|Project by Dan Lyke||posted 07-02-2012 10:26 PM||3750 views||5 times favorited||21 comments|
The county 4H foundation has a big annual fundraiser, we had to go early in the morning to take a bunch of cakes “our” kids had baked, and were scheduled to take a bunch of kids to volunteer with the cleanup, but in between there we took a few hours to go hang out at Santa Rosa’s Spring Lake park. Sitting there on the shore, watching various people in boats hanging out on the water, we thought “that looks quite pleasant”, and we decided that we needed to dedicate some time to ourselves and build a boat.
So we built a boat. We started on Memorial Day weekend, on the 4th weekend we took it for a test sail. This last weekend we took the boat out for a longer sail on Lake Sonoma, a space shared with powerboats and water skiers, and we’re starting to feel a little more comfortable in it. There are a few tweaks we’ll be doing, but…
Since this is a woodworking site, let’s talk about the woodworking:
First off, this was my first experience using PL Premium as a glue. It’s a construction adhesive form factor (ie: caulk tube) polyurethane glue. Very strong, very waterproof, allegedly has some good long lifespan. Horrible to clean off of hands, we’ve got a lot of squeeze out. We’ll have to strategize differently about this next time, either religiously wiping out the squeeze out and hoping the varnish doesn’t look too different on those spaces, or using epoxy.
The tapered mast was turned on an ad-hoc router lathe built from a couple of 2×4s. I will definitely be looking for a basic motor and speed controller (maybe something I can just put together out of a stepper motor I’ve got lying around) to build a better headstock for a more formal router lathe.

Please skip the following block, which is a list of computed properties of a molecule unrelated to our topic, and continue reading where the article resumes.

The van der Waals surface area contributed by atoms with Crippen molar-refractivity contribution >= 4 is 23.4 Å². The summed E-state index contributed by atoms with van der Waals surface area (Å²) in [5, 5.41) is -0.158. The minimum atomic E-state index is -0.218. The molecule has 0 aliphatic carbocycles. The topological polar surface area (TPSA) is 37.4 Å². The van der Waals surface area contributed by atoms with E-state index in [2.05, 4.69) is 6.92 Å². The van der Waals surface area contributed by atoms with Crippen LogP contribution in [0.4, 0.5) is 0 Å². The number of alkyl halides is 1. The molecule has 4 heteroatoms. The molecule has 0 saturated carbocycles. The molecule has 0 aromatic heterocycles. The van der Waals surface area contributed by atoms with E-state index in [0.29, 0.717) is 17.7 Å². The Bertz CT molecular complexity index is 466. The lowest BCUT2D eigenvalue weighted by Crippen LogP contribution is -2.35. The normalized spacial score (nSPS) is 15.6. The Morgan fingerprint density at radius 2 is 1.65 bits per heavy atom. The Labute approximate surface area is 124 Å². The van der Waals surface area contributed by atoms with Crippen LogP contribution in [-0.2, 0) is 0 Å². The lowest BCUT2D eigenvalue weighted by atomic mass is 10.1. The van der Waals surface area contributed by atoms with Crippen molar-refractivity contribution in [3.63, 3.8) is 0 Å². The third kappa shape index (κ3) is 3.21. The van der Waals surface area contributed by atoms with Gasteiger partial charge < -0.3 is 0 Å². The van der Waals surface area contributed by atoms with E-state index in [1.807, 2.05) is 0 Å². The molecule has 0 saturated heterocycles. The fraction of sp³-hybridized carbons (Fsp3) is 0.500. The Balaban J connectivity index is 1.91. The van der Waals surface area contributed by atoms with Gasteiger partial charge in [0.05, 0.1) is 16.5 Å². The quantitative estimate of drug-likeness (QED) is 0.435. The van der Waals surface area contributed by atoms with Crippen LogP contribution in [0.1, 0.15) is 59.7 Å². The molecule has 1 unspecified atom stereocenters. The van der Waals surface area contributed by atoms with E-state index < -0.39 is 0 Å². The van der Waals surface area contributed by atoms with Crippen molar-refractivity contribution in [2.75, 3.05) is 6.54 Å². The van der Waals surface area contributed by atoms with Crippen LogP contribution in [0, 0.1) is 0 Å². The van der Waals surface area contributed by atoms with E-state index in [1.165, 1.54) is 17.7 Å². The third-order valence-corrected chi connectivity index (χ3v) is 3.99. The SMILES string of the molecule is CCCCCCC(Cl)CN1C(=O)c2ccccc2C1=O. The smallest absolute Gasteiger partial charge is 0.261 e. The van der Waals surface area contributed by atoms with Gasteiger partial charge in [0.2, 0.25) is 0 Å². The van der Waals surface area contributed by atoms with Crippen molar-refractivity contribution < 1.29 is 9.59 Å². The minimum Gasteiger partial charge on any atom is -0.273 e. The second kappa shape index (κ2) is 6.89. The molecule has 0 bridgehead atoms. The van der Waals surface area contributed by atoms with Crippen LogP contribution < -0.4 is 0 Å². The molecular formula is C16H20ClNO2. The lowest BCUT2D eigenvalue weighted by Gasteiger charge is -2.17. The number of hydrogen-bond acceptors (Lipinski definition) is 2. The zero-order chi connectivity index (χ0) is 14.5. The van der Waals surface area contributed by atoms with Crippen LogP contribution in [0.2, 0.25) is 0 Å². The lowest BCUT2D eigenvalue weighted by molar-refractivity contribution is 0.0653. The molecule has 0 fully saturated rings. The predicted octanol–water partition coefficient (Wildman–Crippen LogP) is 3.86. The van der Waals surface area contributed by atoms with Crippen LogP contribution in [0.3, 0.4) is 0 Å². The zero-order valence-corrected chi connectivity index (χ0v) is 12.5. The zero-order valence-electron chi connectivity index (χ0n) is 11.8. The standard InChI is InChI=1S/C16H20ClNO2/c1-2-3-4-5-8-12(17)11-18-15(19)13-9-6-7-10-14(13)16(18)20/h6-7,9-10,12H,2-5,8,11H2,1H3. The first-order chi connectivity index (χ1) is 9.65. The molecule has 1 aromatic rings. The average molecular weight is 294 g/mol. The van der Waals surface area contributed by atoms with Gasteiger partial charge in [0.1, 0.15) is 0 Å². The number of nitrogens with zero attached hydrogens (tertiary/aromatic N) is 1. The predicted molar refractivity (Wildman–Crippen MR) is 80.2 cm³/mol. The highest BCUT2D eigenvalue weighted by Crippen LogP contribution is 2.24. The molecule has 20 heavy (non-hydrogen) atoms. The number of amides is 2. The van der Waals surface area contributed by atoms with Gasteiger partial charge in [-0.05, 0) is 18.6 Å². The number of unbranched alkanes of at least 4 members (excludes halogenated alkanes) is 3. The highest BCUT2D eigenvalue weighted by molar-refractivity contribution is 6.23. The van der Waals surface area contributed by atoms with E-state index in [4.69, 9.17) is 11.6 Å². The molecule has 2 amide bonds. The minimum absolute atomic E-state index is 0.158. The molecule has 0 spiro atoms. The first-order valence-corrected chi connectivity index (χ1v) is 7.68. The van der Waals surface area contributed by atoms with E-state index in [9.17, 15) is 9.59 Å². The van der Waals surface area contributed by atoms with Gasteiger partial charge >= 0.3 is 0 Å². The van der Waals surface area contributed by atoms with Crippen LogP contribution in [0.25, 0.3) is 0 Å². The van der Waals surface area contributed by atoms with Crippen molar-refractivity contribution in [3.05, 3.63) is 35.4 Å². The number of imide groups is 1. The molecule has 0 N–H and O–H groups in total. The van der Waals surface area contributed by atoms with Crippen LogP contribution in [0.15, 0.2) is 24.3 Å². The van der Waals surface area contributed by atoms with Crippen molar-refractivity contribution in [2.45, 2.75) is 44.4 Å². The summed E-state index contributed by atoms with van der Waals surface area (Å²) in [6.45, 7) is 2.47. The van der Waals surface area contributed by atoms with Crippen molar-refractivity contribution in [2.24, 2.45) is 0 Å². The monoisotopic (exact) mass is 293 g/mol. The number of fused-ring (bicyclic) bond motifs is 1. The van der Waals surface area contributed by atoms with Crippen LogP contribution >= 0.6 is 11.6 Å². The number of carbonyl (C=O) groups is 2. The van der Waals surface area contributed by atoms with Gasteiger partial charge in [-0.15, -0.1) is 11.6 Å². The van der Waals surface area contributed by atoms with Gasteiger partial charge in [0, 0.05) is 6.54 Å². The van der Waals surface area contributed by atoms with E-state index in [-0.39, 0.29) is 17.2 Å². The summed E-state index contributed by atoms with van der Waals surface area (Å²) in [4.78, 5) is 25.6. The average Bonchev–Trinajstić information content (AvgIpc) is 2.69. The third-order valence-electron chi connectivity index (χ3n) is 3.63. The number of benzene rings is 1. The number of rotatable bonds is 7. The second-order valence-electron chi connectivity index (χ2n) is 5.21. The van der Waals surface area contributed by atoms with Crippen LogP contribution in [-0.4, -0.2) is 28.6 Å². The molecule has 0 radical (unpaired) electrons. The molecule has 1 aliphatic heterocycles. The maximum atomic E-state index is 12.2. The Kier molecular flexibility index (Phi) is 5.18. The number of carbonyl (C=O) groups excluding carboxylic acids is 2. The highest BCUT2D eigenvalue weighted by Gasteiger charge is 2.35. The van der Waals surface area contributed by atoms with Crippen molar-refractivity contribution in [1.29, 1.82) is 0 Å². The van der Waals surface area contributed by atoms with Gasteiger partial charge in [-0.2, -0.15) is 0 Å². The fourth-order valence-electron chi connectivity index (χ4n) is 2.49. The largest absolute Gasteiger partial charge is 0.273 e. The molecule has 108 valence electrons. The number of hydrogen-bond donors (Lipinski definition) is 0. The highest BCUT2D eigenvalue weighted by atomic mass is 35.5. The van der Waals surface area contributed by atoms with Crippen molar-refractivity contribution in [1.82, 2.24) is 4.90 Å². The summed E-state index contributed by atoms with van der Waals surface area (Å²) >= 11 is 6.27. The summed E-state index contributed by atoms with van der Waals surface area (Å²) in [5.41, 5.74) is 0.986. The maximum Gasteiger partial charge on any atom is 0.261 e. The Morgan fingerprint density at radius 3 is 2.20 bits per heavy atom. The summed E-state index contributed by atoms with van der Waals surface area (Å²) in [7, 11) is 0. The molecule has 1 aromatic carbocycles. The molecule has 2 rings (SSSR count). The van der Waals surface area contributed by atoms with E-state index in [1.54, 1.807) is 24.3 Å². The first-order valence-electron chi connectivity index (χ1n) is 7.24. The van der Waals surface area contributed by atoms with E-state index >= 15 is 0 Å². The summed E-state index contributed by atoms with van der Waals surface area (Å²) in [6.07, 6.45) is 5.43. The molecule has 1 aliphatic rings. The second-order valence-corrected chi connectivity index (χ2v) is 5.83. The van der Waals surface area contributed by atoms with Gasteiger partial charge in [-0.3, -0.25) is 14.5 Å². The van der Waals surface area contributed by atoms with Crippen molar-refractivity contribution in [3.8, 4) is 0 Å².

Lots of hand tools. The plywood was all cut with a Bakuma 300 Japanese style pull saw, which rocks, and a lot of block plane action. And the block planes (yes, we have two of them!) got a lot of workout, from cleaning up the edges of the plywood to rounding the spars (which were too thin to round with the router lathe).
Redwood: Nice and soft to work with hand tools, a little soft for gunwales.
The experience of working with the curved luan plywood, and the amazing strength that comes from the inner and outer gunwales with spacer blocks, has me thinking about ways to use similar structures in cabinetry and furniture.
I will be continuing to keep notes and observations, including much more on the sailing portions of my experience at my personal web site notes on the Summer Breeze sailboat. If you haven’t tried boat building, it’s a blast, and if you wanted to do this out of doug fir rather than redwood you could be sailing for probably about two hundred bucks. Plus registration fees: keep your receipts so that when you have to tell the DMV where you got the boat you have the paperwork!
-- Dan Lyke, Petaluma California, http://www.flutterby.net/User:DanLyke